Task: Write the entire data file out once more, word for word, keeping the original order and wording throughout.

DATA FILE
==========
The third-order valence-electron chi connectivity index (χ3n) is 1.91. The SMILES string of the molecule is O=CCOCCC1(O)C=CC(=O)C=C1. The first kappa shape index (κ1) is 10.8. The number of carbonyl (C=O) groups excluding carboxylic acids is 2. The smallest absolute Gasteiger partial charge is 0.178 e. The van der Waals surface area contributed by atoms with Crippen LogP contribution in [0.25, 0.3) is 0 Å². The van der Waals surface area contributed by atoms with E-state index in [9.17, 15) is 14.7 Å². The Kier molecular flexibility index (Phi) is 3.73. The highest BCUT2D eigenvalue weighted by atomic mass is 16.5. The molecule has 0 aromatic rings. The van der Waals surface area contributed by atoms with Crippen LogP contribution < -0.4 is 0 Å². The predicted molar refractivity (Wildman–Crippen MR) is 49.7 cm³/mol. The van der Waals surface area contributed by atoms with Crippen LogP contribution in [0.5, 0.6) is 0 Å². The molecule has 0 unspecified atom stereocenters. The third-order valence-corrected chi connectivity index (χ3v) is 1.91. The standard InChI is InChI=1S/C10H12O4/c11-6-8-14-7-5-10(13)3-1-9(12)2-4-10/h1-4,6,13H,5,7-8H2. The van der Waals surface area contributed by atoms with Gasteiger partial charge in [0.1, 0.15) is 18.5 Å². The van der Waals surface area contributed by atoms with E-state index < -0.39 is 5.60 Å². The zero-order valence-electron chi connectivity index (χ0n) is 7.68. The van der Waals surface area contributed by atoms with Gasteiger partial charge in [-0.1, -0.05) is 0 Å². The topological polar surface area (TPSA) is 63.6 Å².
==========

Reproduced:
The third-order valence-electron chi connectivity index (χ3n) is 1.91. The SMILES string of the molecule is O=CCOCCC1(O)C=CC(=O)C=C1. The first kappa shape index (κ1) is 10.8. The number of carbonyl (C=O) groups excluding carboxylic acids is 2. The smallest absolute Gasteiger partial charge is 0.178 e. The van der Waals surface area contributed by atoms with Crippen LogP contribution in [0.25, 0.3) is 0 Å². The van der Waals surface area contributed by atoms with E-state index in [9.17, 15) is 14.7 Å². The Kier molecular flexibility index (Phi) is 3.73. The highest BCUT2D eigenvalue weighted by atomic mass is 16.5. The molecule has 0 aromatic rings. The van der Waals surface area contributed by atoms with Crippen LogP contribution < -0.4 is 0 Å². The predicted molar refractivity (Wildman–Crippen MR) is 49.7 cm³/mol. The van der Waals surface area contributed by atoms with Crippen LogP contribution in [0.5, 0.6) is 0 Å². The molecule has 0 unspecified atom stereocenters. The third-order valence-corrected chi connectivity index (χ3v) is 1.91. The standard InChI is InChI=1S/C10H12O4/c11-6-8-14-7-5-10(13)3-1-9(12)2-4-10/h1-4,6,13H,5,7-8H2. The van der Waals surface area contributed by atoms with Gasteiger partial charge in [0.1, 0.15) is 18.5 Å². The van der Waals surface area contributed by atoms with E-state index < -0.39 is 5.60 Å². The zero-order valence-electron chi connectivity index (χ0n) is 7.68. The van der Waals surface area contributed by atoms with Gasteiger partial charge in [-0.1, -0.05) is 0 Å². The topological polar surface area (TPSA) is 63.6 Å².